“We become victims of the sound bite”
The Grand Jury Prize winner for documentary at the 2012 Sundance Film Festival, Eugene Jarecki‘s look an American drug policy—The House I Live In—began with a desire to reacquaint himself with his family’s old housekeeper Nannie Jeter. A black woman who was a part of the great migration north to escape Jim Crow Laws in the sixties, her taking the job with the Jareckis changed her life. She was able to provide for a growing family of her own in New Haven now and was blessed with even more young children to care for and help shape through their adolescence. But as the Jareckis moved towards New York City courtesy of well-earned success, their want for Nannie to accompany them in hindsight might have been the worst thing that ever could have happened to her.
A perfect example of where society itself can drive good people to do bad things, Jeter’s increased finances came at the cost of her children. Working long, hard days to ensure Eugene and his brother Andrew had everything they needed, Nannie’s own kids began to become an afterthought. She wasn’t there to teach them about the horrors of drugs and drug culture, instead only being able to sit back and watch as the life took one of her sons away. By doing what she had to in order to make sure her family had enough to eat, she might have unwittingly helped give her boy a death sentence. We can talk ifs and buts about how things might have been worse for the rest if she stayed in New Haven, but it doesn’t change the fact James is gone.
Named for a Paul Robeson song, The House I Live In culls together a series of intimate vignettes depicting the men and women caught within the stifling system behind America’s War on Drugs. Whether it’s Maurice Haltiwanger facing a mandatory minimum sentence of twenty years despite a judge who would love to reduce the punishment to ten, twenty-eight year old Anthony Johnson starring at a five to ten stint after doing the only thing he’s ever known, or Kevin Ott and the life sentence he received for possessing three ounces of meth on a prior offense, it’s not hard to see the disparity between crime and punishment. Jarecki can throw statistics at us all day about the number of non-violent drug offenders incarcerated alongside rapists and murderers, but actually seeing them will always hit hardest.
With talking heads spanning doctors, judges, activists, and investigative reporters—including “The Wire” creator David Simon—we begin to understand the genesis of where everything went wrong. All hot-button issues have a level of subjective insight and conjecture behind them, but I do believe it would be hard to poke holes in what Jarecki has unearthed. Eugene shows us how Richard Nixon’s 1971 ushering in of the “war” was almost exclusively a campaign tactic and yet still remained a two-prong attack of enforcement and treatment until his second term required a hardline stance for victory. We meet by-the-books prison security chiefs like Mike Carpenter proudly serving and protecting to the letter of the law while still questioning the whys. And a Lincoln historian helps expose how the War of Drugs is in fact our Holocaust.
The evidence shows why drugs became illegal when so many were used in everyday life back in the day. American legislature blatantly singled out minorities who had begun to take away white jobs through the years: opium was deemed a crime to hinder the Chinese, cocaine for blacks, marijuana for Mexicans, and now meth for lower class whites. Ghettos were created in lower income neighborhoods as public policy starting from the New Deal, Ronald Reagan’s mandatory minimums made crack possession a hundred times more volatile than cocaine despite the two being identical in chemistry, and the list goes on. Even a couple police officers made famous during the heyday of Fox’s “Cops” find themselves disenfranchised by the system, knowing so many of the kids they scoop up really don’t have a chance.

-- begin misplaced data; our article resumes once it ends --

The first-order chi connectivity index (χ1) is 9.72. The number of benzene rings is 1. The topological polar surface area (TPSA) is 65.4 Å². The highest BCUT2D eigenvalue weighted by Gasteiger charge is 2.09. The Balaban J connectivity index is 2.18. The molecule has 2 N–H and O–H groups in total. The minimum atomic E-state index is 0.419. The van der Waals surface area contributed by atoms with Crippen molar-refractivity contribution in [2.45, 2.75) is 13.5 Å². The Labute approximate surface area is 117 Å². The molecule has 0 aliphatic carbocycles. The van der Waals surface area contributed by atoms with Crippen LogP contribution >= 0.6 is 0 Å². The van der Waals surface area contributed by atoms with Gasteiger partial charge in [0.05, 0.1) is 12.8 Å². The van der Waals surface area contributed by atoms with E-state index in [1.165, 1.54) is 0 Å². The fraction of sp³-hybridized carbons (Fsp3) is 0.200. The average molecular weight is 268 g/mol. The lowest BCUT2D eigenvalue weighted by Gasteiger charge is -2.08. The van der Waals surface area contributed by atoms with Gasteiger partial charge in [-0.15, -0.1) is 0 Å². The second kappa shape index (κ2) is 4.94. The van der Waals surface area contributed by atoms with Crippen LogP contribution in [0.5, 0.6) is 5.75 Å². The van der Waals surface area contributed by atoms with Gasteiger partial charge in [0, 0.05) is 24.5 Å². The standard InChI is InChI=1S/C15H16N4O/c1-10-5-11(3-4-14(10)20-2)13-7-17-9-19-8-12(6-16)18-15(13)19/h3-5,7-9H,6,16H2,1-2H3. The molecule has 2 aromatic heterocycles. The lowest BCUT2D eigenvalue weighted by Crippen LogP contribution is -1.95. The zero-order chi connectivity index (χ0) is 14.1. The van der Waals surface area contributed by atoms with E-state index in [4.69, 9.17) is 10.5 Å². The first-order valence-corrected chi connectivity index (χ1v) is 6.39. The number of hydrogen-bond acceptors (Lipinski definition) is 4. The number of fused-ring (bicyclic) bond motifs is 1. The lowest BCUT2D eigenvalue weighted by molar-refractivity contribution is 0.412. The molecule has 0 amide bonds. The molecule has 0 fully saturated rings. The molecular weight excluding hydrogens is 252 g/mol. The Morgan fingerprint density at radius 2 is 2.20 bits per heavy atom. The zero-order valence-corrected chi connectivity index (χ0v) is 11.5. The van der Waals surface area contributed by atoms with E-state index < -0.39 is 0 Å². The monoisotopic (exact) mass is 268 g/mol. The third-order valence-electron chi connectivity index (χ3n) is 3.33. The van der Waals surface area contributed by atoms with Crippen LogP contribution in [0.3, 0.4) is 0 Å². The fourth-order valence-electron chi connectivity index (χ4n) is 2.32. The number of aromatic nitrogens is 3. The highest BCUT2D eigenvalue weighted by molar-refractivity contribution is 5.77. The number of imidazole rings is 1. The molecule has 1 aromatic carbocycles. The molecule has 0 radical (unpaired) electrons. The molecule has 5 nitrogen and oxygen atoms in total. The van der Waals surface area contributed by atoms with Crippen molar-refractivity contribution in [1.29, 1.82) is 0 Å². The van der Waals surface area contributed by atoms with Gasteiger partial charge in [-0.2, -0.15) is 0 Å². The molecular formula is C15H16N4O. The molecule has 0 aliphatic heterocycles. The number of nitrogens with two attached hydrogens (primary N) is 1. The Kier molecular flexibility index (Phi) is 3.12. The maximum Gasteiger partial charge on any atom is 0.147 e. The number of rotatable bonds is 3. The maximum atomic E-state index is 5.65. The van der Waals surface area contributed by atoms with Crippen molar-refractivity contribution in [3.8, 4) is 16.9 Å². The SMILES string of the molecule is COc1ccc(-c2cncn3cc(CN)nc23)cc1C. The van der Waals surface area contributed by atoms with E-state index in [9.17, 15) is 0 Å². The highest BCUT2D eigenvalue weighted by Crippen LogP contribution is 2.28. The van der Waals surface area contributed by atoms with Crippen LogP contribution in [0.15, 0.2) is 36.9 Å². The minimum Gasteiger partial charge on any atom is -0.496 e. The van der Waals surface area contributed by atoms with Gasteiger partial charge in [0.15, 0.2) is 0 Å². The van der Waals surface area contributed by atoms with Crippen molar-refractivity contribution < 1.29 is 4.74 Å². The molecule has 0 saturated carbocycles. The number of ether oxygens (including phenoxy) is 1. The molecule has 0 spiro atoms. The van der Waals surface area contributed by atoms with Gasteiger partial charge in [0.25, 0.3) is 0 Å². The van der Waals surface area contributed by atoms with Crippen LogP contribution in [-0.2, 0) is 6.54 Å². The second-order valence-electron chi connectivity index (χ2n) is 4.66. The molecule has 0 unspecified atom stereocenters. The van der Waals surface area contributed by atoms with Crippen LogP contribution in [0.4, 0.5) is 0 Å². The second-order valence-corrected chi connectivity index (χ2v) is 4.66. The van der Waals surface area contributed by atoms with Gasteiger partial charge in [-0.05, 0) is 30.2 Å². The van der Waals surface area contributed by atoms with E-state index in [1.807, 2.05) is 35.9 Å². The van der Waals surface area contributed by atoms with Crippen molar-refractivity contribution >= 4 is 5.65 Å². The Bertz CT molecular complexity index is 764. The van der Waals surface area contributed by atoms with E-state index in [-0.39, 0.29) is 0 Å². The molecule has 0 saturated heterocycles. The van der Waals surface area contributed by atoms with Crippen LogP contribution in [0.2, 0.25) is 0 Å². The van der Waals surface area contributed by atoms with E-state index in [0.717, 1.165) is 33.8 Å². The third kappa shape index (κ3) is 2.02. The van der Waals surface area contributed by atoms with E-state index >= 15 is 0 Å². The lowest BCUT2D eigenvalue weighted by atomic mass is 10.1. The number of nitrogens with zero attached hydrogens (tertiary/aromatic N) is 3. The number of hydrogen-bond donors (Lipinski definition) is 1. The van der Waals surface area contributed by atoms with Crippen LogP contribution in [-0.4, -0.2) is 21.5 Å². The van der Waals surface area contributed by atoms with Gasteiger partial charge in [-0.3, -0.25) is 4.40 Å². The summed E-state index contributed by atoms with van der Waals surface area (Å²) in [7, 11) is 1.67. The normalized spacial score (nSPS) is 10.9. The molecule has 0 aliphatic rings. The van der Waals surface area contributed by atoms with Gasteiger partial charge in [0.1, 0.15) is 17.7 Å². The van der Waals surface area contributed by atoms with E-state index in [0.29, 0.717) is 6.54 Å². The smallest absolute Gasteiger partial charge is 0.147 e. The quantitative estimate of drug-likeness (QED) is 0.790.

Above all the fact finding and heartstring tugs, however, The House I Live In proves to be an important tool for educating the country on just how bad things have become. I had never heard of the 100 to 1 law, never knew the police could confiscate money and property for nothing more than probable cause courtesy of RICO. Between profiling and a lazy workforce content to bust low-level criminals to bolster numbers, good police work has been rendered all but extinct while the public’s perception of law enforcement turns to distrust and fear. Simon dealt with these issues beautifully in “The Wire” and listening to the people involved here shows just how seminal a work of political commentary through art his HBO program was.
When everything prevents impoverished minorities from escaping the life, they do end up with no choice but to join the one company their company town provides. Kids grow up assuming their life is on the streets with an end either in death or prison. Drug dealers become idols to aspire towards. Cops who have watered down what police used to mean through numbers-driven promotions of ignorant brutes rather than intellectual students of criminal justice and capitalists reaping the rewards of big business jails and their need for new toys don’t help. I’m a huge proponent for personal responsibility and a man’s ability to choose a better life, but even I have to agree there’s much more than at play with the issue of drugs. If someone like me can admit that, Jarecki has definitely done something right.
 Maurice Haltiwanger in the film THE HOUSE I LIVE IN, an Abramorama release 2012. Photo courtesy of Samuel Cullman
 David Simon in the film THE HOUSE I LIVE IN, an Abramorama release 2012. Photo courtesy of Samuel Cullman
 Inmates in the film THE HOUSE I LIVE IN, an Abramorama release 2012. Photo courtesy of Derek Hallquist